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They just take the money and run: MP criticises big clubs over sponsorship from betting firms

© Kirk O'Rourke/Rangers FC/ShutterCeltic play Rangers at Parkhead last season with both teams featuring gambling firms on their shirts.
Celtic play Rangers at Parkhead last season with both teams featuring gambling firms on their shirts.

A crusading MP has criticised Scotland’s biggest football clubs for ignoring harm inflicted by gambling on young people, accusing them of “taking the sponsorship money and running”.

Ronnie Cowan MP, vice-chair of Westminster’s all-party group on gambling-related harm, criticised Scottish Premiership clubs Celtic, Rangers and Dundee United for failing to consider the potential harm of gambling among children before signing deals with betting firms.

He said fans were now increasingly worried about their teams being associated with gambling. Online betting site Dafabet is the current Celtic shirt sponsor while Rangers have the logo of the 32Red online casino firm on their shirts.

Last month, Dundee United signed up online gambling platform QuinnCasino as their shirt sponsor for the 2022-23 season.

Inverclyde MP Cowan said: “Fans acknowledge the draw of the money but many feel their shirt is tarnished by the logos. While the UK Government dither, the harm being done by gambling is increasing year in year out.

“I’ve asked Celtic, Rangers and Dundee United if they have done a risk assessment on carrying gambling adverts on your football shirts. None of them have. They just take the money and run.

“When I was kid growing up, I worshipped George Best. He could do no wrong in my eyes. I wore my football shirt outside my shorts, I wore my hair a bit long like him. If he had ‘Bet XYZ’ on that iconic red Manchester United strip that may have softened my view on gambling growing up.”

None of the three clubs responded to our request for a comment.

The news came as more than 20,000 people signed an online petition calling for Everton to drop their new gambling sponsor. The Merseyside club announced a deal with online casino in recent weeks. The firm’s logo will appear on the men’s and women’s team shirts next season but the move triggered fury among fans with campaigners calling the move “saddening”.

Ministers have launched a review into Britain’s gambling laws. Figures showed major firms made almost £2 billion in operating profits last year.

It is feared that much-awaited restrictions on gambling may be diluted. Recent reports suggest UK Government proposals to ban football clubs from allowing betting companies to display their logos on strips will not be included in a review of gambling legislation.

Celtic sponsor Dafabet’s African gamble as world’s poorest are urged to bet

An overdue White Paper on the issue will reportedly advocate dropping a ban on shirt advertising in favour of English Premier League clubs making a voluntary agreement.

Last season, nine out of 20 clubs – including major teams such as Newcastle United – had a betting firm’s logo on the front of their shirts.

Campaigners have called for a ban due to fears fans, including children, are being bombarded with gambling advertising. Logos are not included on children’s replica kits but they do feature on adults’ shirts and on the strips teams wear while playing.

Cowan said: “The feeling is that now in the English Premier League, they will say you need to stop this by a certain date but they will allow lower-league clubs to continue to do it.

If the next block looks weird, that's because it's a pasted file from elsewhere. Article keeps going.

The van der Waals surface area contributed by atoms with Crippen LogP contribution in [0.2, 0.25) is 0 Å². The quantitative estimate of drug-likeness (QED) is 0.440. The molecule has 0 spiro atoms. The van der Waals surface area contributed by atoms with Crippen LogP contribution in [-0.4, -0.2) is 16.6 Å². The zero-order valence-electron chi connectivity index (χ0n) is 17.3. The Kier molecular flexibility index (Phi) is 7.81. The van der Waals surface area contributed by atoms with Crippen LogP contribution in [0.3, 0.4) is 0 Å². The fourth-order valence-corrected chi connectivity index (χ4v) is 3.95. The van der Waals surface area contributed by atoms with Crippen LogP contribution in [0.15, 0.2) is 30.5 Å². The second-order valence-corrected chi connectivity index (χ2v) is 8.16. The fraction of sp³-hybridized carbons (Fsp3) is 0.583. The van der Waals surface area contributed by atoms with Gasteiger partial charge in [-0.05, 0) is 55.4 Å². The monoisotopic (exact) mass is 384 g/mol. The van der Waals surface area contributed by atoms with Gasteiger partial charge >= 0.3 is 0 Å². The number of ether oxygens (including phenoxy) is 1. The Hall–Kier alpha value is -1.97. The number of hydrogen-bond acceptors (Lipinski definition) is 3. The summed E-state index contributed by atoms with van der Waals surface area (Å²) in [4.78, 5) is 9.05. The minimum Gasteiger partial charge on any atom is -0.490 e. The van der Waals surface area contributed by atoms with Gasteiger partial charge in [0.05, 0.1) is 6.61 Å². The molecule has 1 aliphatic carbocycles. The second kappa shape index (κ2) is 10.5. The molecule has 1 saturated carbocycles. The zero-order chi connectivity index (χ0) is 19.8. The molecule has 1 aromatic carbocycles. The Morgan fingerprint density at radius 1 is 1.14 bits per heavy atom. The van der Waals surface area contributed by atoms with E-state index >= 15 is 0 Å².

“That is hugely unfair. If you are taking a child to a game, it doesn’t matter if it is the Premier League or the first or second division, those guys are your heroes. So you are protecting the rich kids who have parents that are season ticket holders at Arsenal or Spurs or whatever. But you are not protecting the kids that are going to watch lower-league football. If you are prepared to ban it, you are doing that because you know it does harm. So why would you stop after one league? The biggest percentage of damage is done in deprived areas such as the one I represent.”

Cowan previously said change was needed including a move to a situation where gambling was “tolerated, not promoted”.

He added: “The behaviour of the gambling firms has really helped fuel my anger about this. I am not anti-gambling. It is the damage that is done by it.

“There is a reason why bookmakers cluster together in high streets in deprived areas. There is a reason you don’t find them in more affluent areas of town. People have been fleeced to support an industry where people at the top end pay themselves disgusting amounts of money.”

The Betting and Gaming Council said: “The regulated betting and gaming industry provides some of the country’s most popular sport with vital funding, including the English Football League, which receives £40m.

“The government has previously stated research did not establish a causal link between exposure to advertising and the development of problem gambling.

“Betting advertising and sponsorship must comply with strict guidelines and safer gambling messaging is regularly and prominently displayed.

“It should also be noted that betting operators’ logos cannot be used on children’s clothing – including replica football kits – while the whistle to whistle ban has reduced the number of TV betting commercials viewed by children during live sports before the watershed by 97%.

“We are encouraged by the latest figures from the Gambling Commission that showed the rate of problem gambling was 0.2% of the population – down from 0.4% the year previous.”

There are 650 gambling-related suicides in the UK each year and more than a million people with a gambling disorder.

Last year, a House of Lords report stated Britain’s gambling habit cost the public purse up to £1.2bn a year in areas such as crime, joblessness and treating addiction.